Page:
27. Hi Jen, I am so inspired by your story and what you do. I am a mom of a 9 yr old and a 13 yr old. My husband lost his business 4 yrs ago and I started working in real estate when things are going crazy. It was out of necessity that I went back to work after being a stay home mom ( part-timing at a call center ). Fortunately, I quickly learned the ropes in real estate and became knowledeable with short selling. I have been making good money in real estate but work long hours and on weekends. I rented our big home in 2005 for a year, for the same amount of the mortgage payment and I rented a house for ourselves, for half the mortgage amount. In short I started savings. After a year of renting the big house, I sold it short sale. I have been renting since then, and saving money. I am still working and enjoying helping my clients in real estate … and my husband is helping me with the business. I use Quicken to track my expenses and income and I think I have a handle on that department. I know that I can save more by spending less. Where I lack is the knowledge where to put some savings so it can work for me. I lack the knowledge in investing for the future. Pls help me out. I also preach savings and paying off debt to my clients but dont know what to share when it comes to “how to grow savings” and prepare for the future. I am so excited to learn from you. In fact, I also want to share and possibly teach what I learn to my clients … who have lost their real estate investments and lifetime savings , lost their credit … and would like to start all over. The real estate business had never been the same. It’s now about helping homeowners and persons, deal with the loss of their biggest investments. It’s been rewarding though. I learned a lot of life lessons from my clients than they learn from me. And the income had been very good. Hope that you will contact me via email on what direction to take from here. regards, Angie

  28. Thank you so much for sharing your story! I’m 24 and trying to figure out what to do with my life.
    Right now I’m in Japan teaching English. Many of the other young foreigners here spend thousands of dollars traveling in East Asia, mostly to shop and eat, because everyone thinks that they need to “live it up” while they can (before they have kids and settle down). I’ve come to realize that by investing now, I will end up with more money when I’m older and ultimately more time and money to travel.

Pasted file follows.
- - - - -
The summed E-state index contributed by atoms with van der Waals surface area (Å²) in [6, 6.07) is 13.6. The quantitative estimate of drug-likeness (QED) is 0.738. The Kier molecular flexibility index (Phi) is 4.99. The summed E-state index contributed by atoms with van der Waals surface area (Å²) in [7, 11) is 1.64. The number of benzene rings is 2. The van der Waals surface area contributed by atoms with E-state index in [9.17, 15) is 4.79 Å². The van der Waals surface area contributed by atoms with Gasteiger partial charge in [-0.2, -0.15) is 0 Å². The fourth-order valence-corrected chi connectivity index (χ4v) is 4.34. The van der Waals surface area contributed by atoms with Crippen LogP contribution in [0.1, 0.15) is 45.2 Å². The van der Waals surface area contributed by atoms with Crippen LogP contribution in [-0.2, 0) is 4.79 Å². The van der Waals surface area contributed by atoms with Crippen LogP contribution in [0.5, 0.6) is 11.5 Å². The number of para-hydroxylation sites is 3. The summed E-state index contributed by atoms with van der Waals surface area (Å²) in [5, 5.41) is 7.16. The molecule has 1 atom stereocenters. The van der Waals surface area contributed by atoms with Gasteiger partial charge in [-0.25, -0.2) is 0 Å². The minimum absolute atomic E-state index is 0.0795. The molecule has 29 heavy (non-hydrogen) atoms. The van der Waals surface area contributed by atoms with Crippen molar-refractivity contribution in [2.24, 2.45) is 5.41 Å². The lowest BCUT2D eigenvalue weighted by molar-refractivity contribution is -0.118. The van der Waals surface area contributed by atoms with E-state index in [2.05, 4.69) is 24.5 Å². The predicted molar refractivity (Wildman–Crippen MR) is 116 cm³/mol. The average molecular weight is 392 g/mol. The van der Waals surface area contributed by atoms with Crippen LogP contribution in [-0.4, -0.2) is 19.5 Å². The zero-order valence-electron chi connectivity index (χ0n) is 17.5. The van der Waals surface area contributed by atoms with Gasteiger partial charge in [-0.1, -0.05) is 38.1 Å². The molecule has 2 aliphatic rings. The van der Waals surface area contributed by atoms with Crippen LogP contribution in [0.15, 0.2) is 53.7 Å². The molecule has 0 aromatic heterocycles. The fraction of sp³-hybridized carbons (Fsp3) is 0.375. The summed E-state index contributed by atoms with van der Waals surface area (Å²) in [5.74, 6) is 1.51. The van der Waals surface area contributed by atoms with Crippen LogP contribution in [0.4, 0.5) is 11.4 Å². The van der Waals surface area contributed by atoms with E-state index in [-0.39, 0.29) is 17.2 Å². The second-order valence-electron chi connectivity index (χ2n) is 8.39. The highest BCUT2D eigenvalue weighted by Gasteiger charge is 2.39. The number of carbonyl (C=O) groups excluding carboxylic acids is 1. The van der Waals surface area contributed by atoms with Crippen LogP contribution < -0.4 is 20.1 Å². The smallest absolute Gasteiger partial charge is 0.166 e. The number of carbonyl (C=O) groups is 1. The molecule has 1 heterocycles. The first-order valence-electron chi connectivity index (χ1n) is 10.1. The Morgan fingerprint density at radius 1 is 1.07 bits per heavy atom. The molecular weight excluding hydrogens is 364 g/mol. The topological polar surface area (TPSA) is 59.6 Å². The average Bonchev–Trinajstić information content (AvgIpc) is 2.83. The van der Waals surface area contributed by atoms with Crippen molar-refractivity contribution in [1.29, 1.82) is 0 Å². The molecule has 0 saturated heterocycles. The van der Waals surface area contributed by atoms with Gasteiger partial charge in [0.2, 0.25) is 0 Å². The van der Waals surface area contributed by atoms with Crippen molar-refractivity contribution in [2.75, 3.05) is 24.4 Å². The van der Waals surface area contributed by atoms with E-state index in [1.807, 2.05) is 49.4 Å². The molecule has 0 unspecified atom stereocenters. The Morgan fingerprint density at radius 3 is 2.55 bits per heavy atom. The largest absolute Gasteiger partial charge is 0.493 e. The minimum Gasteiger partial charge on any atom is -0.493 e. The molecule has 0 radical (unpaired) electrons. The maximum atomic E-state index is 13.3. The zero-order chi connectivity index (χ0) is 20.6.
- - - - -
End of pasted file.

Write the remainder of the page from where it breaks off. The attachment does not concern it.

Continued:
Growing older should mean growing more free, not becoming more trapped.
    Thanks again!

  29. What are your annual expenses and are you covering those with investment income or with “work” income?

    What nest egg withdrawal rate are you using?

    Also while 1 million dollars is an admirable portfolio, and may seem like a lot, it’s hardly enough for most people to retire in their 40’s and expect to remain solvent and fully work-free for the next 50 years even with average or better market returns and below average inflation unless you are living on 30k/ year or so. 2 million seems “just” manageable and probably more like 2.5 to 3 million to survive q decade of flat returns like we have just been through.

    I do enjoy your posts, and am one of the 35% of men on here. Joe.

  30. Your site represents the frugal and responsible lifestyle that I hope my readers will adopt once we reach our financial goals.


  31. What an amazing story and so inspiring! Thank you so much for sharing your journey and inspiring me to follow the path that will eventually lead to my own freedom. I can’t wait to see what happens next.

  32. Heya.

    I just read your chapters and I think this is the last one? It’s very inspiring.
    I’m 16 and I’m hoping to progress in such a way like yours. You’ve made me feel different about how I view things and it makes me feel happy reading your blog.

    Thanks so much :)

  33. I am sure that you are right.
    People invest and earn a large return every day. The only problem is that life gets in the way.
    Live a good, frugal, honest life and invest wisely and the rest will come to you.
    I am 55 years old and, this year, finally came to the realization of the words you speak and the life you live. Now it is my turn!
    Thank you for enlightening us all.

  34. Hi Jen,

    I end up on your website by accident. I was searching on google about “my husband is not supportive of my business but he’s the financial support, what would happen if he unplugged everything?”
    …and I found you.-:) After being laid of in 2010, I open my showroom the same year. I am only getting paid every 8 months, when each of my customers are shipped their merchandise. ( I am an agent – commission only- and wholesale children clothing) I’m turning 40 years and has no saving anymore and need to count on my husband salary to help me…( we rent our apartment, my office etc…) what do you suggest?
    Thank you,

  35. Your story is very inspiring.

    I am 32. Work a 9-5 and earn 55k annually. I have a daughter that will need to go to college in 4 years. I have bad credit. Rent. Live pay check to paycheck. Luckily I don’t have any credit cards. The only debt I have are from student loans and my car, which will all be paid off by the end of next year. I don’t know too much about handling my finances as I never seem to have enough to save. Where can I start and where do I go to have financial security? If I were to loose my job I would have zero income and no savings. Any insight would be greatly appreciated. Thank you!